Fotoeins Friday: man vs. nature, Cape Town vs. Table Mountain
13 October 2012.
The summit station of the Table Mountain aerial cableway is visible from the M62 road near Fiskaal in Happy Valley, Camps Bay, located in Cape Town, South Africa. The curvature of the man-made overhead electrical wiring whose age is at most a few decades mimic the mountain’s layered striations of grey and red sandstone whose geologic age is over 400 hundred million years. Table Mountain was once a coastal plain and/or a large river delta.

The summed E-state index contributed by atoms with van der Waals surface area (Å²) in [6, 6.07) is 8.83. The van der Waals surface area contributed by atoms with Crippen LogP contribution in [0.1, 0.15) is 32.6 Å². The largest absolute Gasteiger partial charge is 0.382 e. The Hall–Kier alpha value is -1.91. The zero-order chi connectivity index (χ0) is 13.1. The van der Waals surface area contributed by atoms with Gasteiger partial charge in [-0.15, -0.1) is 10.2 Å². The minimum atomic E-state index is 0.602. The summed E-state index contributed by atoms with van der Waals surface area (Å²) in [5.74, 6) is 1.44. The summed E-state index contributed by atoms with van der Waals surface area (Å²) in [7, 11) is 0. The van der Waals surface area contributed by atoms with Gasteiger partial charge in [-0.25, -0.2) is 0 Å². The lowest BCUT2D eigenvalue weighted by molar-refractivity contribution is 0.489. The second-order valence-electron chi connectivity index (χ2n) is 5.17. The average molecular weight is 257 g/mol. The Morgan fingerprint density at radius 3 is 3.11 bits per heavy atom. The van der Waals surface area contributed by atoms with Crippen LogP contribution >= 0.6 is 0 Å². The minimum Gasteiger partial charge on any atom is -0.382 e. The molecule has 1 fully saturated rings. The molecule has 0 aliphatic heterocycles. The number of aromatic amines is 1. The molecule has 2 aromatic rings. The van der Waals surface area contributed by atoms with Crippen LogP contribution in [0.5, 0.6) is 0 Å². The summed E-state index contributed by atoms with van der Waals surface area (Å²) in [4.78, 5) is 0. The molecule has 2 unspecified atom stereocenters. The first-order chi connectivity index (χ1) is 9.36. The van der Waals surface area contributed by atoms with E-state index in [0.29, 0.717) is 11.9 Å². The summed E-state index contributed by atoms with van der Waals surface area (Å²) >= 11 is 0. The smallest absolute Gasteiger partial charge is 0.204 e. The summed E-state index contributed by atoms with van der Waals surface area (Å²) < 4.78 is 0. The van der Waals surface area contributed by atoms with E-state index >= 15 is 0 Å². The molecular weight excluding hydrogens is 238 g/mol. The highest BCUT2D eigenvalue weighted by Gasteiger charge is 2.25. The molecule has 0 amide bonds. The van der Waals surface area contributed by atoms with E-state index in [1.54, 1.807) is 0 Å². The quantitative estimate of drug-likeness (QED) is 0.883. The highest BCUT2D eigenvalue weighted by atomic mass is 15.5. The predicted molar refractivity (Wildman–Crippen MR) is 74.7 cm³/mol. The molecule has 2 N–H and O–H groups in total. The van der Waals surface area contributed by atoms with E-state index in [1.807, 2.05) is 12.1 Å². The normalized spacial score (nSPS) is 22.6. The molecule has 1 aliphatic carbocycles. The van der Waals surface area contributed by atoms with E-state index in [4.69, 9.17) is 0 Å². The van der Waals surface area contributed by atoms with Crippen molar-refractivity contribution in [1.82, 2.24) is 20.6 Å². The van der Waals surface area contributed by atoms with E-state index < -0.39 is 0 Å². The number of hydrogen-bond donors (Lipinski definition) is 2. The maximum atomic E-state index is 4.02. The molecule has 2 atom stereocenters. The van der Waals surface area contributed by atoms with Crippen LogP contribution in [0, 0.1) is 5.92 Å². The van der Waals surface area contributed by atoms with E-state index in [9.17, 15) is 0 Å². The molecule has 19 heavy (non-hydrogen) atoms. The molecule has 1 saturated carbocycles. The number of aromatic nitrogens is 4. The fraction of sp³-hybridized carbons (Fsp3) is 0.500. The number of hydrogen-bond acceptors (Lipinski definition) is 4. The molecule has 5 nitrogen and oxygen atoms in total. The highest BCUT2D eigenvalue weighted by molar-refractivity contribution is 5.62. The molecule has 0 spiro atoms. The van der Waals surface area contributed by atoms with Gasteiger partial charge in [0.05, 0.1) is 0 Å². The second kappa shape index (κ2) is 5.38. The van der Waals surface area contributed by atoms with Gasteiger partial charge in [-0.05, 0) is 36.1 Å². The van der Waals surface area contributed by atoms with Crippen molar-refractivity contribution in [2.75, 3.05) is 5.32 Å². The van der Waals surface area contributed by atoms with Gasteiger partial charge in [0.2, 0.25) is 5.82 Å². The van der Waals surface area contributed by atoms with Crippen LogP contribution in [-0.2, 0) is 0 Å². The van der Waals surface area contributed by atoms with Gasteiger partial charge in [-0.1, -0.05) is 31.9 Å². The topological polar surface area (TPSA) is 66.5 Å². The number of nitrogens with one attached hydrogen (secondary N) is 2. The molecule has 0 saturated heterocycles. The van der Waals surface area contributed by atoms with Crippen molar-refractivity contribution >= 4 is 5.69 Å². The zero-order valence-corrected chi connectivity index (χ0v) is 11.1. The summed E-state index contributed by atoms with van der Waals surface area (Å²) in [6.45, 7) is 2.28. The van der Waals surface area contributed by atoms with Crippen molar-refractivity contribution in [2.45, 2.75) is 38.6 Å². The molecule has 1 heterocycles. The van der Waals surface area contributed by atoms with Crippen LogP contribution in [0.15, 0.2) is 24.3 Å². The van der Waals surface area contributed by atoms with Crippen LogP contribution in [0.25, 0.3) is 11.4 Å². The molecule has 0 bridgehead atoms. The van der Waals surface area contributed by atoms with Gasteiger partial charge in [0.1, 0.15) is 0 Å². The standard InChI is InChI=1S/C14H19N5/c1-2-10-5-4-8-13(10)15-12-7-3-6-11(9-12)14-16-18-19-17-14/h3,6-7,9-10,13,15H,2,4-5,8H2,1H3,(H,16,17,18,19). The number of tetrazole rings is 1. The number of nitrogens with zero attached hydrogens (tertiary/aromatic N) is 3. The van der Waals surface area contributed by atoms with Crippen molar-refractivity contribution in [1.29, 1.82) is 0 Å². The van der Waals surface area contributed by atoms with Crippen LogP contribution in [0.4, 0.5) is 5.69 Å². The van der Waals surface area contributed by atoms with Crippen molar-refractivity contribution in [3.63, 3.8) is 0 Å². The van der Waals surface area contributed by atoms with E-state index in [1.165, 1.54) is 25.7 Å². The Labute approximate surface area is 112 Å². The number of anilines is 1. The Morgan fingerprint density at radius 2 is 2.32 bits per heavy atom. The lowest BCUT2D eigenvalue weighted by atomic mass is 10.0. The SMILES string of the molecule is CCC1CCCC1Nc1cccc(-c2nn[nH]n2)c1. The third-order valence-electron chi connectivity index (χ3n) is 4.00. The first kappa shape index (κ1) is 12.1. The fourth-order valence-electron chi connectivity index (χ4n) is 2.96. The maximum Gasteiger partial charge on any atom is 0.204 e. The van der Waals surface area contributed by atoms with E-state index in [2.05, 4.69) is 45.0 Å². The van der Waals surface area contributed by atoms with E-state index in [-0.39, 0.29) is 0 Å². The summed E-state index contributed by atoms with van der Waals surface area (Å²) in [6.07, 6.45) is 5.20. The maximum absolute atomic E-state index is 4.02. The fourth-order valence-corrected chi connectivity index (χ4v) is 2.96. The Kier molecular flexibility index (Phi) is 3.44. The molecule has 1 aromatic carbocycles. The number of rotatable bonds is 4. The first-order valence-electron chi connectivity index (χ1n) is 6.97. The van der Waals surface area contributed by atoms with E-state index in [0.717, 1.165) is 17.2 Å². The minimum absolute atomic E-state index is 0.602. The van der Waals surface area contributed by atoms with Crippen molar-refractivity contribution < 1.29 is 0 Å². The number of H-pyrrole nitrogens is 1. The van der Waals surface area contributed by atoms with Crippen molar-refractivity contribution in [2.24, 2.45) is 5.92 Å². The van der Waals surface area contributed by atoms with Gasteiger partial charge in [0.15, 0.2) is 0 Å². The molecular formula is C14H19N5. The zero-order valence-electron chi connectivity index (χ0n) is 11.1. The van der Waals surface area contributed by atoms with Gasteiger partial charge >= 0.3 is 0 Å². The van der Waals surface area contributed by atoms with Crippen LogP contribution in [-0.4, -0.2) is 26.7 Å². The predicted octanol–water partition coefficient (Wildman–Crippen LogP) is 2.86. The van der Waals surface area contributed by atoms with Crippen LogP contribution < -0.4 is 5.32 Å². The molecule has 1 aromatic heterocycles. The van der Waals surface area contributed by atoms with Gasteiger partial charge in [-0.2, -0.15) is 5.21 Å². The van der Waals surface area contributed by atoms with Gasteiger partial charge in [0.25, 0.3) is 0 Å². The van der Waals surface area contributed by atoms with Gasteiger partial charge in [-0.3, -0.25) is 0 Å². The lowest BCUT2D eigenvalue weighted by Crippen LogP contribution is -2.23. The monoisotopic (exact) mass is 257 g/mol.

Most who see the pictures or visit Cape Town refer to the flat-topped landmark as “Table Mountain.” However, the indigenous Khoikhoi (Khoekhoe) nomads gave the name Hoerikwaggo (“mountain of the sea”) to the prominent geographic feature. When Dutch sailors arrived and their colonizers settled here, they called the mountain Tafelsberg, literally “table mountain”. The Cape Floral Region which includes Table Mountain was inscribed in 2004 as UNESCO World Heritage site. From the top of Table Mountain (Hoerikwaggo), you can have these north- and south-facing views.
During my year-long RTW, I made the photo on 13 October 2012 with the Canon 450D, 18-55 kit-lens, and the following settings: 1/320-sec, f/8, ISO200, 53mm focal length (85mm full-frame equivalent). This post appears on Fotoeins Fotografie at fotoeins.com as http://wp.me/p1BIdT-acs.